We arrived right as the restaurant opened at 9PM. It was our first day in Madrid after an overnight flight. While it was still relatively early as a dining time for us (3PM in New York). we hadn’t slept much on the flight nor since. Nevertheless, we were both excited and looking forward to this meal. We were amongst the first to be seated for dinner. Each table had a centerpiece of a pig with wings – the whimsical and fabulous flying pig. In addition, the dining room had even more whimsical elements. There was a swirl of metal butterflies along the wall and over the ceiling. This set a nice lighthearted mood.
Upon being seated we were each poured a glass of Juve y Camps cava. This nice Catalan sparkler was a delightful welcoming gesture. Its yeasty body and fine bubbles further enhanced the mood of playfulness that was already so apparent.
An amuse was brought to the table in short order. Edmame were brought smothered under chives, nutmeg and a thick ponzu. They were accompanied by a dipping sauce of a green tomato and jalapeño emulsion. Muñoz had come at us right away with his brand of fusion. The surprise, though, was that at this point this was more of an Asian-Latino fusion than an Asian-Spanish one. These edamame have become a sort of a signature of DiverXo having been present in one form or another in various reports including ones from The Spanish Hipster, No Soy Otro Gourmet and Gastromondiale with slight variations of the dish, principally the sauce.
After the amuse, we were given three choices of tasting menu – 7, 9 or 12 courses. Given the time it took me to get there and a desire to try as many dishes as we could, we obviously chose the 12 courses, the “DiverXo menu,” which was billed as ten savories and 2 desserts. In lieu of menus, we had been given silver sheeted descriptors of the DiverXo experience. The opening words echoed the room’s decor – “Roller Coaster” – “Butterflies in the Stomach” – “Flying Pigs” and “White Canvas.” The sense of playfulness and whimsy was reinforced explicitly – “The Diverxo world is a magical world. Our world of imagination and fantasy.” The sheet goes on to set up the philosophy behind the meal that would be forthcoming. We were to expect “single-minded sentiments” of flavor with expected sensations coming from unexpected sources. Animal proteins would be present, but would be the supporting players and not the central components of the meal. The paper promised an intriguing meal.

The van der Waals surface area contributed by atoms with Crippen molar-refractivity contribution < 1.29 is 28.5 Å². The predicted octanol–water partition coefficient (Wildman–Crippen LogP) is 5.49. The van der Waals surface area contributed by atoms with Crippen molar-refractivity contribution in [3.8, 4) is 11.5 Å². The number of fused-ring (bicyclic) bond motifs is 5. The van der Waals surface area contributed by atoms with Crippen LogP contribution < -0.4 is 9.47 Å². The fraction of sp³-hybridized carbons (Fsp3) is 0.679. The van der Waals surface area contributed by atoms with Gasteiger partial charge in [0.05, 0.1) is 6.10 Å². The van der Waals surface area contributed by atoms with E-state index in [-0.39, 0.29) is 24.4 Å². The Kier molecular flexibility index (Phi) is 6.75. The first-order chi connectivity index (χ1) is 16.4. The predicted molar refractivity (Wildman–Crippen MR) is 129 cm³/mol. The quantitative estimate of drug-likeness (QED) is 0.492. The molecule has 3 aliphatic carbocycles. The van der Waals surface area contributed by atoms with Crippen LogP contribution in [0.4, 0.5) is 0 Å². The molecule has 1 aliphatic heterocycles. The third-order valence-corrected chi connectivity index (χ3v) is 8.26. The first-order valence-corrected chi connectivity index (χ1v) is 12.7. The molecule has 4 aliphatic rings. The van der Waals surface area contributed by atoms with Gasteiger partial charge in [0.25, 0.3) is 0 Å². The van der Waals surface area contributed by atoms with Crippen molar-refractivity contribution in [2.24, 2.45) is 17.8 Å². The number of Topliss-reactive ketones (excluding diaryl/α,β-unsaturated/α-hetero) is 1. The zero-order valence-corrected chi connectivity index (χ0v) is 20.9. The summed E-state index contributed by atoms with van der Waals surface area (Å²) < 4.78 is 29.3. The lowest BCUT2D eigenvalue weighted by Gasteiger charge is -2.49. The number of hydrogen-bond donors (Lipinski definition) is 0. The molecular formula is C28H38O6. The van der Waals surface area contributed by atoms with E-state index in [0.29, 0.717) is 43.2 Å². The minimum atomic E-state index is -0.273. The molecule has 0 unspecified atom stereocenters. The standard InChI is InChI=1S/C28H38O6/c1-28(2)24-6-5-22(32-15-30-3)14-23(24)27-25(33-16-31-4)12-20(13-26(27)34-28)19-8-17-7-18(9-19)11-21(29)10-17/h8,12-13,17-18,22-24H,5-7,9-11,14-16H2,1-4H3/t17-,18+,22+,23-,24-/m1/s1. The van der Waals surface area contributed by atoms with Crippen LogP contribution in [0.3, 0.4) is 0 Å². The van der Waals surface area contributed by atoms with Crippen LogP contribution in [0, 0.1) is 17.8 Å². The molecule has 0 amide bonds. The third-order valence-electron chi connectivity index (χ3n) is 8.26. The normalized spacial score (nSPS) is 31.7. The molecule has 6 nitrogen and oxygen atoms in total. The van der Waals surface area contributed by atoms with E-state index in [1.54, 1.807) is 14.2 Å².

The first course brought us to southeast Asia with a fresh young coconut filled with a creamy seafood soup. We were encouraged to scrape the coconut from the walls and eat it with the rest of the soup. This was good advice as the fresh coconut was delicious and texturally rich. The very act of scraping it lent a tactile feel not typically associated with fine dining and all the more fun for it. Each bite was different and intriguing containing different combinations of seafood, beans, herbs and spices. I expected this to be somewhat sweet given the coconut, but it was only slightly sweet with very savory accents that elevated the dish well beyond the one dimension it easily could have been. This was a delicious introduction, but only the first part of the course.